Based on this research, Shaheen has concluded that stereotyping is everywhere, “like a virus.” The repetition of images fuels widespread assumptions about people; because films often portray Arab men as conniving or backward and the women as submissive, this can thus form the basis of our opinions about entire communities, particularly as many viewers will not have even met such people first hand.
“Stereotypes feed from ignorance and thrive in the absence of contact and engagement,” agrees Rasha Salti, curator of this year’s Safar contemporary Arab film festival – organised by the Arab British Centre – which will be held at the ICA in London from 14-18 September. Salti told MEMO that negative stereotyping and hate crimes are certainly an issue: “I don’t deny the reality of negative stereotyping, I go through passport control at airports often enough to know the implications of negative bias, painfully first-hand… hate crimes and negative stereotypes come hand in hand; they are different manifestations of the same situation.”
Less interested in confronting this negative stereotyping “head-on”, Salti wants to engage with audiences “from the terms set by the films and the filmmakers” of Arab cinema. These “terms” have become more daring and visible over the past 20 years and are not only contrary to the Orientalist depiction of Arabs in Western films, but also challenge the way that Arab dictators want the countries they rule over to be portrayed.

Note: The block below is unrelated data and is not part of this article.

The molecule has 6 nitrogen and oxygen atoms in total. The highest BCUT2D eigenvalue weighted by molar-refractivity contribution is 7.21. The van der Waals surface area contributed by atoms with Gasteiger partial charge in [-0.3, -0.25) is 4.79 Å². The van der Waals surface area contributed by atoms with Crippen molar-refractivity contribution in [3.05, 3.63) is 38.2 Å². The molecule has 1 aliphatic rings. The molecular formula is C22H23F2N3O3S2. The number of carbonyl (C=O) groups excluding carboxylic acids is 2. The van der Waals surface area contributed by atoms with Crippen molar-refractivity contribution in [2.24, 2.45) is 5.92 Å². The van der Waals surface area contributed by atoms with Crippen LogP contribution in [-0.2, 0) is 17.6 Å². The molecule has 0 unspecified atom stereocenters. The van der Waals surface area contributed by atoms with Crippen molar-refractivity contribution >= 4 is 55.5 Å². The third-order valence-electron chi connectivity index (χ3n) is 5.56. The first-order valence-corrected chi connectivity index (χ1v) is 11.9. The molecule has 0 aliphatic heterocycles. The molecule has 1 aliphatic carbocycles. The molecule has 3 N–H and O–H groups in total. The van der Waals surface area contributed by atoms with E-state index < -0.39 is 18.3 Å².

“Arab auteur filmmakers are politically engaged, that is a reality,” says Salti. “They have made their films against countless odds, forged a boldly independent, emotionally captivating and politically dissident or subversive cinema. Arab cinema of the past thirty years embodies the most cogent and fantastic counter-cultural archive that tells stories Arab dictatorships wanted to silence and represent realities that were intentionally kept invisible from mainstream culture.”